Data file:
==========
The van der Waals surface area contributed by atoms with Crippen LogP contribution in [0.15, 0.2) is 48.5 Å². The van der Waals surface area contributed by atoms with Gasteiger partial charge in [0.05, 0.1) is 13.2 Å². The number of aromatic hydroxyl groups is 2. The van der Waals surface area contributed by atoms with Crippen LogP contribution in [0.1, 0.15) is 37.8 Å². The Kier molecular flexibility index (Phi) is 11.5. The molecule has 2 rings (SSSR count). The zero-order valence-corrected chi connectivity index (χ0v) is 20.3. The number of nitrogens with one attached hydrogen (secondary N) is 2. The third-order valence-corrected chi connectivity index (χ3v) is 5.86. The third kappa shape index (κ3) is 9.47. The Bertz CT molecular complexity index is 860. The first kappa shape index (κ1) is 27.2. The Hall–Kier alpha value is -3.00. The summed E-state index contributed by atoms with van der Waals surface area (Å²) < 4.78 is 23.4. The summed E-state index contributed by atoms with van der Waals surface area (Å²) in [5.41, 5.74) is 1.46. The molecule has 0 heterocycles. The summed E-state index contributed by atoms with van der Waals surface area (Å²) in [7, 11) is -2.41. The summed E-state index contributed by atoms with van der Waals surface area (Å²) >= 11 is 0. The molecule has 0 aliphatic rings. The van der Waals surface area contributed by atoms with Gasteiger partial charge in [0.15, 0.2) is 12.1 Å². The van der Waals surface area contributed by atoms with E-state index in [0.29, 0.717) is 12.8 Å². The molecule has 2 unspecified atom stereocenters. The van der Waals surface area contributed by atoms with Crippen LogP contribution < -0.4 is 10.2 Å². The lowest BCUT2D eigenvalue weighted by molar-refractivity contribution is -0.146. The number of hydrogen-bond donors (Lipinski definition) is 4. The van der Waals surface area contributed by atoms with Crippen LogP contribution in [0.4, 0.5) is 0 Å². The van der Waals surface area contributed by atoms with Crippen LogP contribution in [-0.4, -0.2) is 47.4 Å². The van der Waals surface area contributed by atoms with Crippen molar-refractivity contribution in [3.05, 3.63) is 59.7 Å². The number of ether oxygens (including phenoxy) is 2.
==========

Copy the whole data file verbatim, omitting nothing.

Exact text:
The van der Waals surface area contributed by atoms with Crippen LogP contribution in [0.15, 0.2) is 48.5 Å². The van der Waals surface area contributed by atoms with Gasteiger partial charge in [0.05, 0.1) is 13.2 Å². The number of aromatic hydroxyl groups is 2. The van der Waals surface area contributed by atoms with Crippen LogP contribution in [0.1, 0.15) is 37.8 Å². The Kier molecular flexibility index (Phi) is 11.5. The molecule has 2 rings (SSSR count). The zero-order valence-corrected chi connectivity index (χ0v) is 20.3. The number of nitrogens with one attached hydrogen (secondary N) is 2. The third-order valence-corrected chi connectivity index (χ3v) is 5.86. The third kappa shape index (κ3) is 9.47. The Bertz CT molecular complexity index is 860. The first kappa shape index (κ1) is 27.2. The Hall–Kier alpha value is -3.00. The summed E-state index contributed by atoms with van der Waals surface area (Å²) < 4.78 is 23.4. The summed E-state index contributed by atoms with van der Waals surface area (Å²) in [5.41, 5.74) is 1.46. The molecule has 0 heterocycles. The summed E-state index contributed by atoms with van der Waals surface area (Å²) in [7, 11) is -2.41. The summed E-state index contributed by atoms with van der Waals surface area (Å²) >= 11 is 0. The molecule has 0 aliphatic rings. The van der Waals surface area contributed by atoms with Gasteiger partial charge in [0.15, 0.2) is 12.1 Å². The van der Waals surface area contributed by atoms with E-state index in [0.29, 0.717) is 12.8 Å². The molecule has 2 unspecified atom stereocenters. The van der Waals surface area contributed by atoms with Crippen LogP contribution < -0.4 is 10.2 Å². The lowest BCUT2D eigenvalue weighted by molar-refractivity contribution is -0.146. The number of hydrogen-bond donors (Lipinski definition) is 4. The van der Waals surface area contributed by atoms with Crippen LogP contribution in [0.4, 0.5) is 0 Å². The van der Waals surface area contributed by atoms with Crippen LogP contribution in [-0.4, -0.2) is 47.4 Å². The van der Waals surface area contributed by atoms with Crippen molar-refractivity contribution in [3.05, 3.63) is 59.7 Å². The number of ether oxygens (including phenoxy) is 2.